All That Jazz

Bob Fosse’s bleakest film, All That Jazz also happens to be his most prophetic, as well as one of the best movie musicals ever made.  Considered semi-autobiographical, Jazz stars Roy Scheider–in a career-best performance–as Joe Gideon, a boozing, pill-popping, bed-hopping choreographer who walks the tightrope between life and death.  Gideon leaves in his wake a string of devastated women, including his ex-wife (Leland Palmer), who knows Gideon better than he knows himself, and a girlfriend (played with heartbreaking naivete by Fosse muse Ann Reinking) hell-bent on love despite being trounced on like an old rug.

Fosse only made four films in his career before dropping dead of a heart attack at 53; but each one proved that he was a preternaturally gifted filmmaker, neurotically choosy of each shot.  Fosse switches between scenes of devastating reality, as when Reinking finds Gideon in bed with another woman and cuts him down mercilessly, and avant-garde fantasy sequences reminiscent of the Kit Kat Club in another great Fosse film, Cabaret.  The ending is disturbing and hard to watch, as Gideon, hovering on the brink of death, stages his own demise as a fantastic musical number starring Ben Vereen and the women he bed and lost.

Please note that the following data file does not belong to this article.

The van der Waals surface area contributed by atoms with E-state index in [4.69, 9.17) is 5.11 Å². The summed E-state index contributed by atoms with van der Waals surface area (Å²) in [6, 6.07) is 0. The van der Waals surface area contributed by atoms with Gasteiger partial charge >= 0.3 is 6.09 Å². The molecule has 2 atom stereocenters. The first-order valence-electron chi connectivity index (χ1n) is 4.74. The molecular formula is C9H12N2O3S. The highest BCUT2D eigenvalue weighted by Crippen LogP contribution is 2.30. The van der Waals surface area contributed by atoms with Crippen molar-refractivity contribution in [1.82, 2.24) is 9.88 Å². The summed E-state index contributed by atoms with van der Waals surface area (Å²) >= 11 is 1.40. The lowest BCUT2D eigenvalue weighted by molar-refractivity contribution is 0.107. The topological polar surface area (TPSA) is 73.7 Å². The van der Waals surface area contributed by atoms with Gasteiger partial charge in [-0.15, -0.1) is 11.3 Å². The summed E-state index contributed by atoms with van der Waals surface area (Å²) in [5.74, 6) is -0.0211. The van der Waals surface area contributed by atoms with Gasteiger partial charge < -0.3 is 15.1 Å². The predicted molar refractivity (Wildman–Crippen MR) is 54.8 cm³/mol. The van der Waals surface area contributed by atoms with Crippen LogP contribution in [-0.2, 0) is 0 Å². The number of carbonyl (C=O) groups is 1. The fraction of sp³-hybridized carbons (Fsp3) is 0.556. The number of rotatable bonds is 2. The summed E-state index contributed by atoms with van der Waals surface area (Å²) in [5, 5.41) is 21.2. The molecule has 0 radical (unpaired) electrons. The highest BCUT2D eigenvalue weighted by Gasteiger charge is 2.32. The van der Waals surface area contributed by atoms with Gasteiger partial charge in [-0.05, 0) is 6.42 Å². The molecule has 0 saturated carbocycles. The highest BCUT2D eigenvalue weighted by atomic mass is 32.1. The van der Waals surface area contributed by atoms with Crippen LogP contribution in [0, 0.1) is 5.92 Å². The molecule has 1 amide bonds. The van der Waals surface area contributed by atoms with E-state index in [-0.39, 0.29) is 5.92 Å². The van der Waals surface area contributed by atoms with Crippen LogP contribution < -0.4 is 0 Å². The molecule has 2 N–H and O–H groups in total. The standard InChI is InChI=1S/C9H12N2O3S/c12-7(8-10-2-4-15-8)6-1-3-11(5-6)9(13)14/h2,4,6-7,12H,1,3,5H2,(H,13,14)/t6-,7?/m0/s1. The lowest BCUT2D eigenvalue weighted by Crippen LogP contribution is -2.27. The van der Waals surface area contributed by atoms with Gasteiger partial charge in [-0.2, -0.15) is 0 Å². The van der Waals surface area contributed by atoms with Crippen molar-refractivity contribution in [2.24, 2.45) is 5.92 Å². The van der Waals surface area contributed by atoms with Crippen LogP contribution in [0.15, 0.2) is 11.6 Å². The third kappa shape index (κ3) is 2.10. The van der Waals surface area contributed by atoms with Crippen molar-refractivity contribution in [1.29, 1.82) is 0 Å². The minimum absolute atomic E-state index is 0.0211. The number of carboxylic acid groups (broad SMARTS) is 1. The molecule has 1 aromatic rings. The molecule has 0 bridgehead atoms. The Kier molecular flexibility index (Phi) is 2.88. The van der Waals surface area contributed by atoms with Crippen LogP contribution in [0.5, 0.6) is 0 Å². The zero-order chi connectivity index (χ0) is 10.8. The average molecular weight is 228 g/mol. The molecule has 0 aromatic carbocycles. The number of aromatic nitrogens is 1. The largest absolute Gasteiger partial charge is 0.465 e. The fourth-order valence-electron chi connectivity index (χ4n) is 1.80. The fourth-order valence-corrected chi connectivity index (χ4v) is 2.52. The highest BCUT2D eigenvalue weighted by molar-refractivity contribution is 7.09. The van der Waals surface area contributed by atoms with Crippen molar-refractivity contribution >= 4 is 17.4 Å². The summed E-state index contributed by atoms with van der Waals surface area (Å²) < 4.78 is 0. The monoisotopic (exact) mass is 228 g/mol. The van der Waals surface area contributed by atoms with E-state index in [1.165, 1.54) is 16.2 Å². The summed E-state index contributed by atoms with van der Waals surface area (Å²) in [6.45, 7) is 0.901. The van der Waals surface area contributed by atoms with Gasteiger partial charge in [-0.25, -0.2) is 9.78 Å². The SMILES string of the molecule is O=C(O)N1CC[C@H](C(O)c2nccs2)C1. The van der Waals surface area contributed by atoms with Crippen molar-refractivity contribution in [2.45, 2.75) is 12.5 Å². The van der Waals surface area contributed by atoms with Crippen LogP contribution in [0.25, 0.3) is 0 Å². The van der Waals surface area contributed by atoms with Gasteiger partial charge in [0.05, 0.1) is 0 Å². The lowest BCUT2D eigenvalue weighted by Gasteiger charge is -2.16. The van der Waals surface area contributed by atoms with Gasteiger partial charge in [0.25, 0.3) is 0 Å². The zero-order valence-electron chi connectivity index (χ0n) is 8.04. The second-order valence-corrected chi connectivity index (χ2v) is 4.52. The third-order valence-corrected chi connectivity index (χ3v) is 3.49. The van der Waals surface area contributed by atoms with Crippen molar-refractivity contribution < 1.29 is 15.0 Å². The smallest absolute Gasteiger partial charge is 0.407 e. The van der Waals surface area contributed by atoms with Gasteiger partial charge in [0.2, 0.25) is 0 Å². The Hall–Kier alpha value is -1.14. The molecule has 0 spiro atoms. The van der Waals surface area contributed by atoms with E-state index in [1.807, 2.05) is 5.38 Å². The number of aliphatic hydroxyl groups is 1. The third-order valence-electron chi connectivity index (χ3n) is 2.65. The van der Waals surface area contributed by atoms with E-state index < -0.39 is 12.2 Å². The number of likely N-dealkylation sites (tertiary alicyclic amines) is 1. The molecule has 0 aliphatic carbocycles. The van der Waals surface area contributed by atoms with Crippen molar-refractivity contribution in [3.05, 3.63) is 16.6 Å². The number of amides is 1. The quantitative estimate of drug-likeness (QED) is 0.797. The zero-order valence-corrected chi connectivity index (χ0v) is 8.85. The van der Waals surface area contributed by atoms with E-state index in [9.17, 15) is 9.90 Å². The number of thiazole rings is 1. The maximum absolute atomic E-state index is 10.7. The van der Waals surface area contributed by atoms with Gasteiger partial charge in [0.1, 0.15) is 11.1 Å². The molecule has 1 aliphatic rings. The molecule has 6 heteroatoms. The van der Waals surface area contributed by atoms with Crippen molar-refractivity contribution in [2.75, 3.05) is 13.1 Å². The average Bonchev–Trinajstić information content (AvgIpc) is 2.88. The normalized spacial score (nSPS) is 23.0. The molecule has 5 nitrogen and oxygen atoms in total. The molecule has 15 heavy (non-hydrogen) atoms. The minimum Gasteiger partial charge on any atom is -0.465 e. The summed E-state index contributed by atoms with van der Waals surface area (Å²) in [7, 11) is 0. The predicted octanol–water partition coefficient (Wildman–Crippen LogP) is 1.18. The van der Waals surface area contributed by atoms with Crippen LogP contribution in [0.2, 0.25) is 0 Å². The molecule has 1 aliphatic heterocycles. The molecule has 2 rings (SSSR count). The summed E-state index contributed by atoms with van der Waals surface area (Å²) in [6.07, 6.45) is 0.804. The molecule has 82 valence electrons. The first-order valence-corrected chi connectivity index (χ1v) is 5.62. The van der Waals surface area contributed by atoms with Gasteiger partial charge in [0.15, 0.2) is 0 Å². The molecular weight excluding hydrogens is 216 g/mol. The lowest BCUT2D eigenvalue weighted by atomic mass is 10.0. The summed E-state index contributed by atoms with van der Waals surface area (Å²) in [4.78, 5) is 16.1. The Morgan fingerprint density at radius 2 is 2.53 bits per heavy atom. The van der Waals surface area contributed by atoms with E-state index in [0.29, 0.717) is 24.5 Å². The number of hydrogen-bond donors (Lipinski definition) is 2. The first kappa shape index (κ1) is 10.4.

Sharply edited by Fosse and Alan Heim, epic in scope, and electrifying, All That Jazz is a great film.  And, of course, we get countless moments of that great jazz choreography–the popping hips, snapping fingers and ironic winks–that made Fosse a legend.

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